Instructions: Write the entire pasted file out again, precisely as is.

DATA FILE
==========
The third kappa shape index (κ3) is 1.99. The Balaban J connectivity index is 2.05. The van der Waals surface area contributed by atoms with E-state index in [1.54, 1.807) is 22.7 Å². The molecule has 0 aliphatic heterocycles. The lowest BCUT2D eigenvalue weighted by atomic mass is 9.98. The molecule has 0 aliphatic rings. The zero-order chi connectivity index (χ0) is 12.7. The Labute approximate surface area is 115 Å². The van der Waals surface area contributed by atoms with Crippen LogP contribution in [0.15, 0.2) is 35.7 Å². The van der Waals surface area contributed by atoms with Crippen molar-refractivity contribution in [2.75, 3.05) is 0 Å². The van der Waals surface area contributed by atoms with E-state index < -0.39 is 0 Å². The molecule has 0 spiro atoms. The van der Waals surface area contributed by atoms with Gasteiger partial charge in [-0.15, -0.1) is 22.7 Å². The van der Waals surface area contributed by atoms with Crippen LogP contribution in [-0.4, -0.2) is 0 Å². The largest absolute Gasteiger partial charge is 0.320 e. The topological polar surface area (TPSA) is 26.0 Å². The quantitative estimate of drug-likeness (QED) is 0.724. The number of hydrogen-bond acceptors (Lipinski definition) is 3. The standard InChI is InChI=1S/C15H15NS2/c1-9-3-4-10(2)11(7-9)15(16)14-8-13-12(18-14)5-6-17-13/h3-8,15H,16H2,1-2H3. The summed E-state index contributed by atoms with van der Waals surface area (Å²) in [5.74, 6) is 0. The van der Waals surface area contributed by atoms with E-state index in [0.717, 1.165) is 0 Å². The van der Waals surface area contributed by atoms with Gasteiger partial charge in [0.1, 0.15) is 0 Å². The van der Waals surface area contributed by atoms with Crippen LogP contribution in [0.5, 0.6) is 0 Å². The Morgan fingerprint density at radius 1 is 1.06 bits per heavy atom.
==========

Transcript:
The third kappa shape index (κ3) is 1.99. The Balaban J connectivity index is 2.05. The van der Waals surface area contributed by atoms with E-state index in [1.54, 1.807) is 22.7 Å². The molecule has 0 aliphatic heterocycles. The lowest BCUT2D eigenvalue weighted by atomic mass is 9.98. The molecule has 0 aliphatic rings. The zero-order chi connectivity index (χ0) is 12.7. The Labute approximate surface area is 115 Å². The van der Waals surface area contributed by atoms with Crippen LogP contribution in [0.15, 0.2) is 35.7 Å². The van der Waals surface area contributed by atoms with Crippen molar-refractivity contribution in [2.75, 3.05) is 0 Å². The van der Waals surface area contributed by atoms with E-state index < -0.39 is 0 Å². The molecule has 0 spiro atoms. The van der Waals surface area contributed by atoms with Gasteiger partial charge in [-0.15, -0.1) is 22.7 Å². The van der Waals surface area contributed by atoms with Crippen LogP contribution in [-0.4, -0.2) is 0 Å². The largest absolute Gasteiger partial charge is 0.320 e. The topological polar surface area (TPSA) is 26.0 Å². The quantitative estimate of drug-likeness (QED) is 0.724. The number of hydrogen-bond acceptors (Lipinski definition) is 3. The standard InChI is InChI=1S/C15H15NS2/c1-9-3-4-10(2)11(7-9)15(16)14-8-13-12(18-14)5-6-17-13/h3-8,15H,16H2,1-2H3. The summed E-state index contributed by atoms with van der Waals surface area (Å²) in [5.74, 6) is 0. The van der Waals surface area contributed by atoms with E-state index in [0.717, 1.165) is 0 Å². The van der Waals surface area contributed by atoms with Gasteiger partial charge in [0.1, 0.15) is 0 Å². The van der Waals surface area contributed by atoms with Crippen LogP contribution in [0.5, 0.6) is 0 Å². The Morgan fingerprint density at radius 1 is 1.06 bits per heavy atom.